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NASA Sees Far Side of the Sun

A stunning solar prominence erupting from the Sun and captured in extreme UV light.
The STEREO (Ahead) spacecraft observed this visually stunning prominence eruption on Sept. 29, 2008 in the 304 wavelength of extreme UV light. It rose up and cascaded to the right over several hours, appearing something like a flag unfurling, as it broke
(Image: © NASA)

NASA's twin STEREOspacecraft are offering the first glimpse of the far side of the sun, the spaceagency announced today.

The two spacecraft,launched Oct. 25, 2006, are beaming back over-the-horizon images "thathave researchers and forecasters glued to their monitors," according to astatement.

"This is a perspectivewe've never had before," says STEREO mission scientist Lika Guhathakurtaof NASA headquarters. "We're now monitoring more than 270 degrees of solarlongitude - that's 3/4ths of the star."

Just in time

Because the sun rotates,all of it is seen from Earth over time. But at any given time, only half of thestar is visible. Scientists who monitorsolar eruptions and the space storms they hurl toward Earth are eager tomonitor the whole star 24/7. Seeing storms on the far side, which is of coursejust as bright and active as the near side, would improve forecastingabilities.

"After all these years,"Guhathakurta quipped, "we're finally getting to see the dark side of thesun."

Since the two STEREOspacecraft went into orbit around the sun at the beginning of 2007, they havebeen slowly drifting apart from Earth, and from each other. They are now 90degrees apart. They will be in their final positions on Feb. 6, 2011, hovering180 degrees apart and imaging the entire sun all the time. That timing willmatch with the next expected peak in solar activity.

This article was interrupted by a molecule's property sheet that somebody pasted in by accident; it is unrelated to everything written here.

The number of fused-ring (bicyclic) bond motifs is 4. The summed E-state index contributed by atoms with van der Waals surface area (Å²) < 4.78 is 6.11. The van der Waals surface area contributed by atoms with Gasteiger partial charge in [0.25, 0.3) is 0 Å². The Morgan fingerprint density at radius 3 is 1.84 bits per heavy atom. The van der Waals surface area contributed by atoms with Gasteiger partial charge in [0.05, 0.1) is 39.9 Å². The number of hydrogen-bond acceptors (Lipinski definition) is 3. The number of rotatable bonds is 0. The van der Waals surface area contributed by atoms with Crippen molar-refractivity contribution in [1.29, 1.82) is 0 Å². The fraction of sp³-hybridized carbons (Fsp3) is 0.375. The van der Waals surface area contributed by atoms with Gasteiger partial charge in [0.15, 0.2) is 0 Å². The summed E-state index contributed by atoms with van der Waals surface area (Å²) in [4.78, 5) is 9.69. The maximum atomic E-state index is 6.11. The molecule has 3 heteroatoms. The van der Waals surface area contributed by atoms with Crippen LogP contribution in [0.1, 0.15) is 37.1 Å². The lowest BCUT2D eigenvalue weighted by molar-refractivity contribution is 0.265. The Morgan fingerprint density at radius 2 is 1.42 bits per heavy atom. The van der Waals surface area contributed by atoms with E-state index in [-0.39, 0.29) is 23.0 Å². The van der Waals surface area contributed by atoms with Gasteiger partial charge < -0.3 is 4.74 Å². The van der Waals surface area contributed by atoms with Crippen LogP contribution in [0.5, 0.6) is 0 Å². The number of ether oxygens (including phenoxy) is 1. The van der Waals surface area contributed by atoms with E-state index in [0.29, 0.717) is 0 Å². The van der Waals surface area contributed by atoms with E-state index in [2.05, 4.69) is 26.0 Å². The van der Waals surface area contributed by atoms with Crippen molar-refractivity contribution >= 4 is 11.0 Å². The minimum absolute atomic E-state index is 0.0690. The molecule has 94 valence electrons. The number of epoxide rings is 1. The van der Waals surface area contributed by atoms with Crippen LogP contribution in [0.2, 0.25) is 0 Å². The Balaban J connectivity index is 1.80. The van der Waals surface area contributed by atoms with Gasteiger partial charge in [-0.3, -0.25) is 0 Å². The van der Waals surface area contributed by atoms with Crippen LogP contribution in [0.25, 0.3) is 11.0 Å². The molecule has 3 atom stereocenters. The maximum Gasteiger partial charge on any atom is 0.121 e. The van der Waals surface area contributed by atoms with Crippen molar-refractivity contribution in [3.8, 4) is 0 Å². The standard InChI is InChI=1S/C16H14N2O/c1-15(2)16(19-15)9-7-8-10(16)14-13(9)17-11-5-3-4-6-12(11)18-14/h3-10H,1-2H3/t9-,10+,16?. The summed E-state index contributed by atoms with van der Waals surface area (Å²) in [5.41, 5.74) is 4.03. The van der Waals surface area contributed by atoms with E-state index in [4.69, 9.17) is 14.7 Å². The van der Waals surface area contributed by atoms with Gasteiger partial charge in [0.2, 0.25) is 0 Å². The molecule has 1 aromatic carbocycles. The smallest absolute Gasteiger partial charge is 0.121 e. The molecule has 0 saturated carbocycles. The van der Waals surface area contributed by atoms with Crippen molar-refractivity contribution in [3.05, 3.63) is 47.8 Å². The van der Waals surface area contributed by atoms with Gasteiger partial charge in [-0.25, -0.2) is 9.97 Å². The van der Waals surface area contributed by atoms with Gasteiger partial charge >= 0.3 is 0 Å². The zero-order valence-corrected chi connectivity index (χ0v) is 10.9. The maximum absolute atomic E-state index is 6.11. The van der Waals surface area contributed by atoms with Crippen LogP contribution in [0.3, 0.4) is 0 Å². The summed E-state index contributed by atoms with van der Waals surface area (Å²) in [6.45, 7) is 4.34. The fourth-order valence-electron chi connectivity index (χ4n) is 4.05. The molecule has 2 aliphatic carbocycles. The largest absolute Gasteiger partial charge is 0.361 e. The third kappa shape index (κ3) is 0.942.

The sun is at a low pointin it's 11-year cycle of activity now. But over the next few years, sunspotswill become more common and flaresmore frequent. The peak will likely occur in 2012.

Dangerous solar storms canhappen anytime, however. A major one, thought to occur every 100 years or so,could debilitate communication and power systems on Earth, according to aNational Academy of Sciences reportearlier this month.

Already better

Because of the way the sunspins, STEREO-B gets a sneak preview of sunspots and coronal holes before theyrotate around and face Earth.

"I know forecasters atNOAA's Space Weather Prediction Center monitor STEREO-B very closely,"said Chris St. Cyr of the Goddard Space Flight Center. "It lets them knowwhat's coming."

Already, STEREO-B enjoys a3-day look-ahead advantage over Earth-based observatories.

No images were releasedtoday. However, the probes are equipped with sensors that measure the speed,direction and composition of the solar wind; receivers that pick up radioemissions from explosions and shock waves in the sun's atmosphere; telescopesthat image the solar surface and all the tempests that rage there; and coronagraphsto monitor events in the sun's outer atmosphere.

"So, really,"says Guhathakurta, "we're not only seeing the sun's dark side, we'refeeling, tasting and listening to it as well."

 

 

 

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